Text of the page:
Friday 30 September 2011

Portobello Book Festival

Next weekend sees the third Portobello Book Festival, which takes place in Edinburgh's seaside (photo by Andrew Girdwood). The festival is organised by a group of local enthusiasts in conjunction with Portobello Library.

Last year I participated in a sell-out event at the Town Hall with Ian Rankin, Doug Johnstone and Caroline Dunford. It's great to see the festival going from strength to strength with another stellar and diverse line-up this year.

I'll be making a couple of appearances, one to interview the very talented Doug Johnstone (and watch him drink whisky), and the other as part of a panel on publishing. From the programme:

DOUG JOHNSTONE, writer, musician and journalist, talks to Allan Guthrie about his new novel Smokeheads. This event includes a whisky tasting in collaboration with the Scotch Malt Whisky Society

Join MARIANNE PAGET, new writer; FRANCIS BICKMORE, Senior Editor Canongate Books; and ALLAN GUTHRIE, Literary Agent, author and editor, in a workshop about getting published.

Click here for the full programme.

Thursday 22 September 2011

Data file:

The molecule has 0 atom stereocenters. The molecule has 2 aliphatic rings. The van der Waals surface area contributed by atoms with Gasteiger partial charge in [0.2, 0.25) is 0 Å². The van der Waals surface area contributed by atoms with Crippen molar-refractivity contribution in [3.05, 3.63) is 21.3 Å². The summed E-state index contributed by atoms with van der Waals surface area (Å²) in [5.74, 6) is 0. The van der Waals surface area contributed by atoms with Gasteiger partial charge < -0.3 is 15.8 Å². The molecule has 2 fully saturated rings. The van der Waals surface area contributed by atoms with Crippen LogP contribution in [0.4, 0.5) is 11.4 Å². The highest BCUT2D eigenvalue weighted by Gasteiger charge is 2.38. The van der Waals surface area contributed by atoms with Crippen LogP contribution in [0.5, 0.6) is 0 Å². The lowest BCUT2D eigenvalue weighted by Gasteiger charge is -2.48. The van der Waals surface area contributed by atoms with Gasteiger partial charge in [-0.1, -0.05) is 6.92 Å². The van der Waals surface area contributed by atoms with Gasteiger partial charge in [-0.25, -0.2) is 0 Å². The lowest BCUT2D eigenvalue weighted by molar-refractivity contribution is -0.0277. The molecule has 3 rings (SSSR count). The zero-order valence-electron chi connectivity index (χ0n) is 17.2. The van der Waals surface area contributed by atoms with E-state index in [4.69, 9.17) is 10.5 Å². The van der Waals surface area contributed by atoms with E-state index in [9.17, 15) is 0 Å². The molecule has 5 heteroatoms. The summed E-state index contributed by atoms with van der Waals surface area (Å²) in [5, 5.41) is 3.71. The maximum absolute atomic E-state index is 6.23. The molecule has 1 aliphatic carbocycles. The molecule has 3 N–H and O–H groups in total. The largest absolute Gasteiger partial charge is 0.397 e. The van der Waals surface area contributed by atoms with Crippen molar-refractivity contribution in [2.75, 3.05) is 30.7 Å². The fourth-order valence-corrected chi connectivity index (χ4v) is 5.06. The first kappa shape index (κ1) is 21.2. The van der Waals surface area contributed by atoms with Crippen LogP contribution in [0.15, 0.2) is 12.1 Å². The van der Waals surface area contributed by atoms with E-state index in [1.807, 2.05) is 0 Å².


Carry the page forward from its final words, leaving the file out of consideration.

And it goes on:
Dani Amore interview: Dead Wood

Dead Wood by Dani Amore
Amazon UK, Amazon US

Dani Amore is a crime novelist living in Los Angeles, California. You can learn more about her dark, mysterious and sarcastic ways over at

Can you sum up Dead Wood in no more than 25 words?

A disgraced ex-cop turned private investigator finds himself on the trail of a hired killer who has mysterious links to his own tragic past.

What was your motivation for writing it?

A true story, actually. The serial killer Jeffrey Dahmer used to drug his victims. Once they passed out, he would kill and dismember them, then have sex with their body parts.

One of his victims, however, managed to escape. He staggered into the street, completely drugged out, and flagged down a cop. Dahmer came chasing after him and convinced the cop the victim was his boyfriend, and was merely drunk.

The cop gave the victim back to Dahmer, who took him back to his apartment and butchered him.

I always wondered what that would do to a cop. To have a person come to you for help, and you hand him back to a serial killer who then kills him in the most ghastly manner possible.

I thought it would be an interesting starting point for a character in a crime novel.

How long did it take you to write?